6 Managing Printers

openSUSE® Leap makes it easy to print your documents, whether your computer is connected directly to a printer or linked remotely on a network. This chapter describes how to set up printers in openSUSE Leap and manage print jobs.

6.1 Installing a Printer

Before you can install a printer, you need to know the root password and have your printer information ready. Depending on how you connect the printer, you might also need the printer URI, TCP/IP address or host, and the driver for the printer. A number of common printer drivers ship with openSUSE Leap. If you cannot find a driver for the printer, check the printer manufacturer's Web site.

  1. Click Applications › System Tools › Settings › Printers.

  2. Click Unlock and enter the root password.

  3. Click the plus icon.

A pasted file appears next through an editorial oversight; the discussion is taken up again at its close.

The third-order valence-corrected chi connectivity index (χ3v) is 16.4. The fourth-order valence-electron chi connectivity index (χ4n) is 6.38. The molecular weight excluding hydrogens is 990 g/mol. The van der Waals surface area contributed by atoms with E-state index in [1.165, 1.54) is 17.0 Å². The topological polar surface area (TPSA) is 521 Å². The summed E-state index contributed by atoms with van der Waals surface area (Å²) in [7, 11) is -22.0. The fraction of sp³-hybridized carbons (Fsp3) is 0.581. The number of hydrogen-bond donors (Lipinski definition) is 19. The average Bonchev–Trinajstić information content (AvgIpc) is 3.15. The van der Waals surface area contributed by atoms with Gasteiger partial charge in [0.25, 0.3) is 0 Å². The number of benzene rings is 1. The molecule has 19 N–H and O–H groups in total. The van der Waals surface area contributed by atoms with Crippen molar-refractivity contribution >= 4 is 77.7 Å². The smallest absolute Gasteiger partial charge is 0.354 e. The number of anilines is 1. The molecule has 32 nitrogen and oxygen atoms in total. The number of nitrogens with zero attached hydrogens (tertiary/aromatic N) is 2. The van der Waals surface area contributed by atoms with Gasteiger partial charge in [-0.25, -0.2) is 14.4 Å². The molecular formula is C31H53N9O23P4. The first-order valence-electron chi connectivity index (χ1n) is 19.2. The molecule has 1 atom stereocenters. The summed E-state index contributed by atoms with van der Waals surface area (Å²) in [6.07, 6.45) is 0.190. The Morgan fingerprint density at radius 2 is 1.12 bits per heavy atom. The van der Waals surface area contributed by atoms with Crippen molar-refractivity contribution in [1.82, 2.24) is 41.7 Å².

4. If there are too many printers in the list, filter them by entering an IP address or a keyword into the search field in the lower part of the dialog.

  5. Select a printer from the list of available printers and click Add.

The installed printer appears in the Printers panel. You can now print to the printer from any application.

7 Backing Up User Data

Abstract

The Backup tool is a simple framework to let users back up and restore their own data such as home directories or selected files. It is possible to create scheduled backups or backups on request, and to play back a previous state of this data.

7.1 Creating Backups

First schedule which data you want to back up and when to do it.

  1. Applications › System Tools › Backup.

  2. If you are opening the application for the first time, you will see a screen welcoming you. Click Just Show My Settings.

  3. On the Overview tab you can turn the Automatic backups on and off. You can also see the overview of the current settings.